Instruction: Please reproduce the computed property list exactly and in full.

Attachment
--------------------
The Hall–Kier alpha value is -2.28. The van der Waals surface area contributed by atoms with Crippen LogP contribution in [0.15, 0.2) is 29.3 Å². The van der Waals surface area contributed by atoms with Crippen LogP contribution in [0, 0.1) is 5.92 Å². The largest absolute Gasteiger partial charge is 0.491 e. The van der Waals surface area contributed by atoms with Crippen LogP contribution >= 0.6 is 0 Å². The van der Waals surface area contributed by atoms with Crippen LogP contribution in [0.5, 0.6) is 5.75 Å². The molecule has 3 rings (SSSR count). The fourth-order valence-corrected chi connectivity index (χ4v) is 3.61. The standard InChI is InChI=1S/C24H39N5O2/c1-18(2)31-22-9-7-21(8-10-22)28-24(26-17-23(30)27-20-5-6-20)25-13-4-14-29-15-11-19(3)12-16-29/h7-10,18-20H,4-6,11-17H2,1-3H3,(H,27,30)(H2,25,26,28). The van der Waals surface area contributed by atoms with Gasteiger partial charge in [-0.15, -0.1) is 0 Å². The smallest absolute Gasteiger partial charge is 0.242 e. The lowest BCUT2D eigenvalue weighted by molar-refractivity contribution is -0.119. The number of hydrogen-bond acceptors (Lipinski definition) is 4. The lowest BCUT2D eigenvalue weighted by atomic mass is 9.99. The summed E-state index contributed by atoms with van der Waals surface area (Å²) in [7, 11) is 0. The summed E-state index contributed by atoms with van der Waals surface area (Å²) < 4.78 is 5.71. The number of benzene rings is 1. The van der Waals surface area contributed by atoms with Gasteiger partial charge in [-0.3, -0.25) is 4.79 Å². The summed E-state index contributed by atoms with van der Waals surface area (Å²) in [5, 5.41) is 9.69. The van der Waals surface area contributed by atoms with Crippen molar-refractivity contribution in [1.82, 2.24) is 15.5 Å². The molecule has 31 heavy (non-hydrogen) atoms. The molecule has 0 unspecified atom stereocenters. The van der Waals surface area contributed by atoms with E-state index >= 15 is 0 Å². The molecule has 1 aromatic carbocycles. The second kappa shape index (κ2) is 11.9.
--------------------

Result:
The Hall–Kier alpha value is -2.28. The van der Waals surface area contributed by atoms with Crippen LogP contribution in [0.15, 0.2) is 29.3 Å². The van der Waals surface area contributed by atoms with Crippen LogP contribution in [0, 0.1) is 5.92 Å². The largest absolute Gasteiger partial charge is 0.491 e. The van der Waals surface area contributed by atoms with Crippen LogP contribution >= 0.6 is 0 Å². The van der Waals surface area contributed by atoms with Crippen LogP contribution in [0.5, 0.6) is 5.75 Å². The molecule has 3 rings (SSSR count). The fourth-order valence-corrected chi connectivity index (χ4v) is 3.61. The standard InChI is InChI=1S/C24H39N5O2/c1-18(2)31-22-9-7-21(8-10-22)28-24(26-17-23(30)27-20-5-6-20)25-13-4-14-29-15-11-19(3)12-16-29/h7-10,18-20H,4-6,11-17H2,1-3H3,(H,27,30)(H2,25,26,28). The van der Waals surface area contributed by atoms with Gasteiger partial charge in [-0.15, -0.1) is 0 Å². The smallest absolute Gasteiger partial charge is 0.242 e. The lowest BCUT2D eigenvalue weighted by molar-refractivity contribution is -0.119. The number of hydrogen-bond acceptors (Lipinski definition) is 4. The lowest BCUT2D eigenvalue weighted by atomic mass is 9.99. The summed E-state index contributed by atoms with van der Waals surface area (Å²) in [7, 11) is 0. The summed E-state index contributed by atoms with van der Waals surface area (Å²) < 4.78 is 5.71. The number of benzene rings is 1. The van der Waals surface area contributed by atoms with Gasteiger partial charge in [-0.3, -0.25) is 4.79 Å². The summed E-state index contributed by atoms with van der Waals surface area (Å²) in [5, 5.41) is 9.69. The van der Waals surface area contributed by atoms with Crippen molar-refractivity contribution in [1.82, 2.24) is 15.5 Å². The molecule has 31 heavy (non-hydrogen) atoms. The molecule has 0 unspecified atom stereocenters. The van der Waals surface area contributed by atoms with E-state index >= 15 is 0 Å². The molecule has 1 aromatic carbocycles. The second kappa shape index (κ2) is 11.9.